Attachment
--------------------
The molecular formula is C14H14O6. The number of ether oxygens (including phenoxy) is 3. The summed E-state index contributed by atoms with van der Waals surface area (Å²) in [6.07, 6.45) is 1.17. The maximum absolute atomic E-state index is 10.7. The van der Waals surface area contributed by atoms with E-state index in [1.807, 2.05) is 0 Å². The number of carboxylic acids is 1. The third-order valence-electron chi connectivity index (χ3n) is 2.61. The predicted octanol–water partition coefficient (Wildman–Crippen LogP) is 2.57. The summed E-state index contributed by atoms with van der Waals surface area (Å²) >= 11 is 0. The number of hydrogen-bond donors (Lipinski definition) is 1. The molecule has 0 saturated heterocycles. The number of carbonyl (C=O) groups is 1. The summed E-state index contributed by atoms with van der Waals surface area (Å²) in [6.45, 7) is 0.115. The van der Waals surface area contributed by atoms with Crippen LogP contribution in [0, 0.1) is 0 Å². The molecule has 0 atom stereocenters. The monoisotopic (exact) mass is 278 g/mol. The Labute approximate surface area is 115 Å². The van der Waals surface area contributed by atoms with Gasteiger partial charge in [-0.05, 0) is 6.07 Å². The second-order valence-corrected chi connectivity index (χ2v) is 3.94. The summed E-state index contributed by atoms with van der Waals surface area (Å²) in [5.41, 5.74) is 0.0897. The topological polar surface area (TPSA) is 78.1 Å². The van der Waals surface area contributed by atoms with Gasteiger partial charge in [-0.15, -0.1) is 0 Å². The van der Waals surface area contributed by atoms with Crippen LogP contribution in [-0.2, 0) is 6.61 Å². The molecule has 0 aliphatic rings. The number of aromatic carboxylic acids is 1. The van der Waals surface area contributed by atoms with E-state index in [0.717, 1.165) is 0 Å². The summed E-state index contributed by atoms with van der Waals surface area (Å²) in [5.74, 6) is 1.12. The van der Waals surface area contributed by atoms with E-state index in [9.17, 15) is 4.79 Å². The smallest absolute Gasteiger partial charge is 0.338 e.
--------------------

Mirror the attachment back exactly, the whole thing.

The molecular formula is C14H14O6. The number of ether oxygens (including phenoxy) is 3. The summed E-state index contributed by atoms with van der Waals surface area (Å²) in [6.07, 6.45) is 1.17. The maximum absolute atomic E-state index is 10.7. The van der Waals surface area contributed by atoms with E-state index in [1.807, 2.05) is 0 Å². The number of carboxylic acids is 1. The third-order valence-electron chi connectivity index (χ3n) is 2.61. The predicted octanol–water partition coefficient (Wildman–Crippen LogP) is 2.57. The summed E-state index contributed by atoms with van der Waals surface area (Å²) >= 11 is 0. The number of hydrogen-bond donors (Lipinski definition) is 1. The molecule has 0 saturated heterocycles. The number of carbonyl (C=O) groups is 1. The summed E-state index contributed by atoms with van der Waals surface area (Å²) in [6.45, 7) is 0.115. The van der Waals surface area contributed by atoms with Crippen LogP contribution in [0, 0.1) is 0 Å². The molecule has 0 atom stereocenters. The monoisotopic (exact) mass is 278 g/mol. The Labute approximate surface area is 115 Å². The van der Waals surface area contributed by atoms with Gasteiger partial charge in [-0.05, 0) is 6.07 Å². The second-order valence-corrected chi connectivity index (χ2v) is 3.94. The summed E-state index contributed by atoms with van der Waals surface area (Å²) in [5.41, 5.74) is 0.0897. The topological polar surface area (TPSA) is 78.1 Å². The van der Waals surface area contributed by atoms with Gasteiger partial charge in [-0.15, -0.1) is 0 Å². The van der Waals surface area contributed by atoms with Crippen LogP contribution in [-0.2, 0) is 6.61 Å². The molecule has 0 aliphatic rings. The number of aromatic carboxylic acids is 1. The van der Waals surface area contributed by atoms with E-state index in [0.717, 1.165) is 0 Å². The summed E-state index contributed by atoms with van der Waals surface area (Å²) in [5.74, 6) is 1.12. The van der Waals surface area contributed by atoms with E-state index in [9.17, 15) is 4.79 Å². The smallest absolute Gasteiger partial charge is 0.338 e.